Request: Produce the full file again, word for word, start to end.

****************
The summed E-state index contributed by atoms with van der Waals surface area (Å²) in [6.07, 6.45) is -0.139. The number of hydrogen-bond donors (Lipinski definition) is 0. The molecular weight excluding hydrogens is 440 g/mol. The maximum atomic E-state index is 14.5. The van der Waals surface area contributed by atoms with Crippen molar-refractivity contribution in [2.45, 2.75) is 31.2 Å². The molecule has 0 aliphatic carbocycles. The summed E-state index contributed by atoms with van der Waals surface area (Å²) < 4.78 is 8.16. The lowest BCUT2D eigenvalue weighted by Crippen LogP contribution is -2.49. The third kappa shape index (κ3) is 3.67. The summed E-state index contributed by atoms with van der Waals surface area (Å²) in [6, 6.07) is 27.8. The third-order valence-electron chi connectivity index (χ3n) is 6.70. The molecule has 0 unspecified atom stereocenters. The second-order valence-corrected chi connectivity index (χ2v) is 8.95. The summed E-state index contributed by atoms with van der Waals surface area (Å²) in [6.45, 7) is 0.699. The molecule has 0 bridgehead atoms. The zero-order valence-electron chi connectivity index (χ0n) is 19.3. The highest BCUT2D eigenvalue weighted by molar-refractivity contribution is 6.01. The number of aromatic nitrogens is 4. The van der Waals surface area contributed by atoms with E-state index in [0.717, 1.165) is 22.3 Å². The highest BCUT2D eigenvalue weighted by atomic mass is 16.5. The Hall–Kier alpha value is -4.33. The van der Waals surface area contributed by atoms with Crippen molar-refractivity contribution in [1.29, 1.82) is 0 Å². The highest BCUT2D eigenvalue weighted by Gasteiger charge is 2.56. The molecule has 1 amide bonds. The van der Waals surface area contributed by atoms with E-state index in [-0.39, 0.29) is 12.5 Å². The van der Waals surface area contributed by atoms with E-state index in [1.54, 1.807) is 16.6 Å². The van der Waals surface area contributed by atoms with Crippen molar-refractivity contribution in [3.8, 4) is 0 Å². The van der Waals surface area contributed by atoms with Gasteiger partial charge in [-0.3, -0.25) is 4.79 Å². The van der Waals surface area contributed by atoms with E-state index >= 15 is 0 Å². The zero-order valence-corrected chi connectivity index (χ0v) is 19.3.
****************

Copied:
The summed E-state index contributed by atoms with van der Waals surface area (Å²) in [6.07, 6.45) is -0.139. The number of hydrogen-bond donors (Lipinski definition) is 0. The molecular weight excluding hydrogens is 440 g/mol. The maximum atomic E-state index is 14.5. The van der Waals surface area contributed by atoms with Crippen molar-refractivity contribution in [2.45, 2.75) is 31.2 Å². The molecule has 0 aliphatic carbocycles. The summed E-state index contributed by atoms with van der Waals surface area (Å²) < 4.78 is 8.16. The lowest BCUT2D eigenvalue weighted by Crippen LogP contribution is -2.49. The third kappa shape index (κ3) is 3.67. The summed E-state index contributed by atoms with van der Waals surface area (Å²) in [6, 6.07) is 27.8. The third-order valence-electron chi connectivity index (χ3n) is 6.70. The molecule has 0 unspecified atom stereocenters. The second-order valence-corrected chi connectivity index (χ2v) is 8.95. The summed E-state index contributed by atoms with van der Waals surface area (Å²) in [6.45, 7) is 0.699. The molecule has 0 bridgehead atoms. The zero-order valence-electron chi connectivity index (χ0n) is 19.3. The highest BCUT2D eigenvalue weighted by molar-refractivity contribution is 6.01. The number of aromatic nitrogens is 4. The van der Waals surface area contributed by atoms with E-state index in [0.717, 1.165) is 22.3 Å². The highest BCUT2D eigenvalue weighted by atomic mass is 16.5. The Hall–Kier alpha value is -4.33. The van der Waals surface area contributed by atoms with Crippen molar-refractivity contribution in [1.29, 1.82) is 0 Å². The highest BCUT2D eigenvalue weighted by Gasteiger charge is 2.56. The molecule has 1 amide bonds. The van der Waals surface area contributed by atoms with E-state index in [-0.39, 0.29) is 12.5 Å². The van der Waals surface area contributed by atoms with E-state index in [1.54, 1.807) is 16.6 Å². The van der Waals surface area contributed by atoms with Crippen molar-refractivity contribution in [3.8, 4) is 0 Å². The van der Waals surface area contributed by atoms with Gasteiger partial charge in [-0.3, -0.25) is 4.79 Å². The van der Waals surface area contributed by atoms with E-state index >= 15 is 0 Å². The zero-order valence-corrected chi connectivity index (χ0v) is 19.3.